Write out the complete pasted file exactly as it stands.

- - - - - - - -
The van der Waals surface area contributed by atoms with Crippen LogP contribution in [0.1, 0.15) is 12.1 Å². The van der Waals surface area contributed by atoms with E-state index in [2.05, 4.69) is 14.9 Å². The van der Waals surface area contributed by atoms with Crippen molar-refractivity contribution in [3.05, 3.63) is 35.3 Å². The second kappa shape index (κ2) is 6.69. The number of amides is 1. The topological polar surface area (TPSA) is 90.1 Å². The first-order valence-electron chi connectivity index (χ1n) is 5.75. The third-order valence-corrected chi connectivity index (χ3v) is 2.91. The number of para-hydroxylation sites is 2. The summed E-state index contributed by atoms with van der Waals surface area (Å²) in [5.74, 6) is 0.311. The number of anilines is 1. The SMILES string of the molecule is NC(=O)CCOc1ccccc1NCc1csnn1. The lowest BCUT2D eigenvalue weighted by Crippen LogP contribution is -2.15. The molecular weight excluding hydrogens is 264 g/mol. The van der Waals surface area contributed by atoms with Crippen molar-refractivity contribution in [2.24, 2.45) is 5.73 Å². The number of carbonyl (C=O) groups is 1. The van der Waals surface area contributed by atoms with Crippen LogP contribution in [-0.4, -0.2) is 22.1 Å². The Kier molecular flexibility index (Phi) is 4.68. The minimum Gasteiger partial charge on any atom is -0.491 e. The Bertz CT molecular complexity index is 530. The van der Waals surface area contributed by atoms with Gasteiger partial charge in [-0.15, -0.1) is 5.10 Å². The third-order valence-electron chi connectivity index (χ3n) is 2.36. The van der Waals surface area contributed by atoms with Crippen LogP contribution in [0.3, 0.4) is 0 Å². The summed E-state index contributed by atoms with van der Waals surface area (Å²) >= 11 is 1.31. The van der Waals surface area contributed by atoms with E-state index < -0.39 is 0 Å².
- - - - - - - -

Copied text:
The van der Waals surface area contributed by atoms with Crippen LogP contribution in [0.1, 0.15) is 12.1 Å². The van der Waals surface area contributed by atoms with E-state index in [2.05, 4.69) is 14.9 Å². The van der Waals surface area contributed by atoms with Crippen molar-refractivity contribution in [3.05, 3.63) is 35.3 Å². The second kappa shape index (κ2) is 6.69. The number of amides is 1. The topological polar surface area (TPSA) is 90.1 Å². The first-order valence-electron chi connectivity index (χ1n) is 5.75. The third-order valence-corrected chi connectivity index (χ3v) is 2.91. The number of para-hydroxylation sites is 2. The summed E-state index contributed by atoms with van der Waals surface area (Å²) in [5.74, 6) is 0.311. The number of anilines is 1. The SMILES string of the molecule is NC(=O)CCOc1ccccc1NCc1csnn1. The lowest BCUT2D eigenvalue weighted by Crippen LogP contribution is -2.15. The molecular weight excluding hydrogens is 264 g/mol. The van der Waals surface area contributed by atoms with Crippen molar-refractivity contribution in [2.24, 2.45) is 5.73 Å². The number of carbonyl (C=O) groups is 1. The van der Waals surface area contributed by atoms with Crippen LogP contribution in [-0.4, -0.2) is 22.1 Å². The Kier molecular flexibility index (Phi) is 4.68. The minimum Gasteiger partial charge on any atom is -0.491 e. The Bertz CT molecular complexity index is 530. The van der Waals surface area contributed by atoms with Gasteiger partial charge in [-0.15, -0.1) is 5.10 Å². The third-order valence-electron chi connectivity index (χ3n) is 2.36. The van der Waals surface area contributed by atoms with Crippen LogP contribution in [0.3, 0.4) is 0 Å². The summed E-state index contributed by atoms with van der Waals surface area (Å²) >= 11 is 1.31. The van der Waals surface area contributed by atoms with E-state index < -0.39 is 0 Å².